John Tyson is a Mennonite pastor. He lives in Waukee. -promoted by Laura Belin
I am the pastor of a church in Des Moines that played a major role in Governor Robert Ray’s resettlement of Tai Dam refugees in Iowa in the 1970s. Although some Iowans voiced familiar concerns that new arrivals would take away jobs, Ray persisted regardless of political risk.
To justify his humanitarian welcome of refugee families, he put a stake in moral ground: “I didn’t think we could just sit here idly and say, ‘Let those people die’. We wouldn’t want the rest of the world to say that about us if we were in the same situation…Do unto others as you’d have them do unto you.”
This is moral language in defense of policy – and from the vantage point of 2021, it is jarring to see it coming from a Republican.
When faced with a similar humanitarian crisis on the southern border, today’s Republican Governor Kim Reynolds responds by saying “not our problem.” That phrase could be a summary statement for the GOP’s present platform toward teachers, health care workers, and vulnerable children and families reeling from the COVID-19 pandemic.
Reynolds’ response is a microcosm of a national political reality now fully manifest in the state of Iowa. In their embrace of Donald Trump and the ongoing performance and policies of Trumpism, the Republican Party has ceded the moral ground of our politics.
You may question whether the modern GOP ever possessed the moral ground of our politics, but they at least tried to stake it out in earnest. I witnessed this effort growing up in a large evangelical church in the Philadelphia suburbs during the early George W. Bush years. As he employed the rhetoric of compassionate conservatism, Bush painted himself the moral candidate of the moral party, tightening the GOP stronghold in suburbs and churches, while making new inroads among Hispanic voters.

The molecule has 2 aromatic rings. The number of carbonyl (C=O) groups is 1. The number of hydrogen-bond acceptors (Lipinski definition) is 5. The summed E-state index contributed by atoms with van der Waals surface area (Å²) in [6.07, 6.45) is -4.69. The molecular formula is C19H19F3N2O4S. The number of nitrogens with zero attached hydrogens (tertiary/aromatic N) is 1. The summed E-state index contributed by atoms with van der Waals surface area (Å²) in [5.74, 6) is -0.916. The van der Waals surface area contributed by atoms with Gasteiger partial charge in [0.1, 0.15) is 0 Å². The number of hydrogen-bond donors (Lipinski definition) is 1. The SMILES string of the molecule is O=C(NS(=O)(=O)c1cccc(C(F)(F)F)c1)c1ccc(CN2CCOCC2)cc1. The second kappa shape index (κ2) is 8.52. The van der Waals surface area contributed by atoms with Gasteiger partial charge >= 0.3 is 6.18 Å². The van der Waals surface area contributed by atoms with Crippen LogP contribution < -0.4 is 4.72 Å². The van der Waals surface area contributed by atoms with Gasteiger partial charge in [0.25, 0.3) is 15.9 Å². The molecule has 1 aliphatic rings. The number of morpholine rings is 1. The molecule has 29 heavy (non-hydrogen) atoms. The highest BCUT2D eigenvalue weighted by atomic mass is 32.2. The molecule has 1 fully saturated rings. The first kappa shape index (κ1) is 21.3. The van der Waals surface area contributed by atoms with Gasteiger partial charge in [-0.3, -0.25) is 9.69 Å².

Bush rode his rhetoric of tasteful, compassionate conservatism to victory. In many ways, he fulfilled the political aim of the Moral Majority and the religious right movement of the 1980s and 1990s – solidifying evangelicalism as a force in American politics.
However, compassionate conservatism as a governing philosophy never took root in the Bush White House – and its rhetorical style has been replaced by the grotesque vocabulary of Trumpism. Knowing that support for Trump would bring obvious charges of hypocrisy for the party of morals and family values, evangelical leaders, like the disgraced Jerry Falwell Jr., abandoned early evangelical favorites like Ted Cruz and rushed to launder Trump for their Christian constituents – and it worked.
Evangelicals and Christian conservatives overwhelmingly support Trump and the direction of Trump’s GOP despite its total abandonment and mockery of compassionate conservatism, morals, and traditional family values formerly held dear. Under Trumpism, the GOP is now a party that George W. Bush recently described as “nativist”; a party that censured Cindy McCain; a party that boos Mitt Romney. Trumpism is about getting and keeping power, full stop. Once ascendant two decades ago, compassionate conservatism as a governing philosophy and rhetorical style is dead – and its defenders, shunned.
As the Republican Party consolidates around Trumpism, it will remain strong among evangelical Christian voters. But in accepting that devil’s bargain, Republicans have ceded the moral ground of our politics.
Herein lies an opportunity for Democrats to fill the gap by staking out new moral ground in our politics. Democrats can shift the moral conversation from an old paradigm centered in traditional family values and redefine it as a conversation about how Democratic policies move society in a more just, equitable, and compassionate direction.